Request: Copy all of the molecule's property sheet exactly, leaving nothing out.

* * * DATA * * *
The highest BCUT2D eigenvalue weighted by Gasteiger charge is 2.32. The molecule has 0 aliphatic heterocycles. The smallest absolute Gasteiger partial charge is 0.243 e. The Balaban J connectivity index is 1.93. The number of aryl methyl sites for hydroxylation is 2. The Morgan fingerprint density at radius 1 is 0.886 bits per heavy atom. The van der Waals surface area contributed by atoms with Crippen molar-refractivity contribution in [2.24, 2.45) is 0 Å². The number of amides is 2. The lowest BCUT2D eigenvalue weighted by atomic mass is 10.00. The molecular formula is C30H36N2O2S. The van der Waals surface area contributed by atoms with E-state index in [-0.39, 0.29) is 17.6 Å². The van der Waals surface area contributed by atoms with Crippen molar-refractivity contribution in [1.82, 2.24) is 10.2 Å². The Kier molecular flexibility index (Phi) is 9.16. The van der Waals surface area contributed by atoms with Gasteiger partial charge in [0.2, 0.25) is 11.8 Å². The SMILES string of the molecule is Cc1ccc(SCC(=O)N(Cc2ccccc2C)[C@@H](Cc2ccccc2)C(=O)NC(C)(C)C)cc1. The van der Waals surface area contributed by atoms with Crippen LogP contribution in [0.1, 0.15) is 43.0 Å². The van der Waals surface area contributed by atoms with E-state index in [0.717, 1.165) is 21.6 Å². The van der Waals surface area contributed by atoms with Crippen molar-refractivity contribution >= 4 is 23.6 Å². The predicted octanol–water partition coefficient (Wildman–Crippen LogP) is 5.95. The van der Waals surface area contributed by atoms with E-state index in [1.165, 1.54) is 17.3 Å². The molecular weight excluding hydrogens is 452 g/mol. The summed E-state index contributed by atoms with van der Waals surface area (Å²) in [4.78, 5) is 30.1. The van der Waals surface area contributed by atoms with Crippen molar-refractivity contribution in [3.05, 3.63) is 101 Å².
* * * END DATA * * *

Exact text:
The highest BCUT2D eigenvalue weighted by Gasteiger charge is 2.32. The molecule has 0 aliphatic heterocycles. The smallest absolute Gasteiger partial charge is 0.243 e. The Balaban J connectivity index is 1.93. The number of aryl methyl sites for hydroxylation is 2. The Morgan fingerprint density at radius 1 is 0.886 bits per heavy atom. The van der Waals surface area contributed by atoms with Crippen molar-refractivity contribution in [2.24, 2.45) is 0 Å². The number of amides is 2. The lowest BCUT2D eigenvalue weighted by atomic mass is 10.00. The molecular formula is C30H36N2O2S. The van der Waals surface area contributed by atoms with E-state index in [-0.39, 0.29) is 17.6 Å². The van der Waals surface area contributed by atoms with Crippen molar-refractivity contribution in [1.82, 2.24) is 10.2 Å². The Kier molecular flexibility index (Phi) is 9.16. The van der Waals surface area contributed by atoms with Gasteiger partial charge in [0.2, 0.25) is 11.8 Å². The SMILES string of the molecule is Cc1ccc(SCC(=O)N(Cc2ccccc2C)[C@@H](Cc2ccccc2)C(=O)NC(C)(C)C)cc1. The van der Waals surface area contributed by atoms with Crippen LogP contribution in [0.1, 0.15) is 43.0 Å². The van der Waals surface area contributed by atoms with E-state index in [0.717, 1.165) is 21.6 Å². The van der Waals surface area contributed by atoms with Crippen molar-refractivity contribution >= 4 is 23.6 Å². The predicted octanol–water partition coefficient (Wildman–Crippen LogP) is 5.95. The van der Waals surface area contributed by atoms with E-state index in [1.165, 1.54) is 17.3 Å². The molecular weight excluding hydrogens is 452 g/mol. The summed E-state index contributed by atoms with van der Waals surface area (Å²) in [4.78, 5) is 30.1. The van der Waals surface area contributed by atoms with Crippen molar-refractivity contribution in [3.05, 3.63) is 101 Å².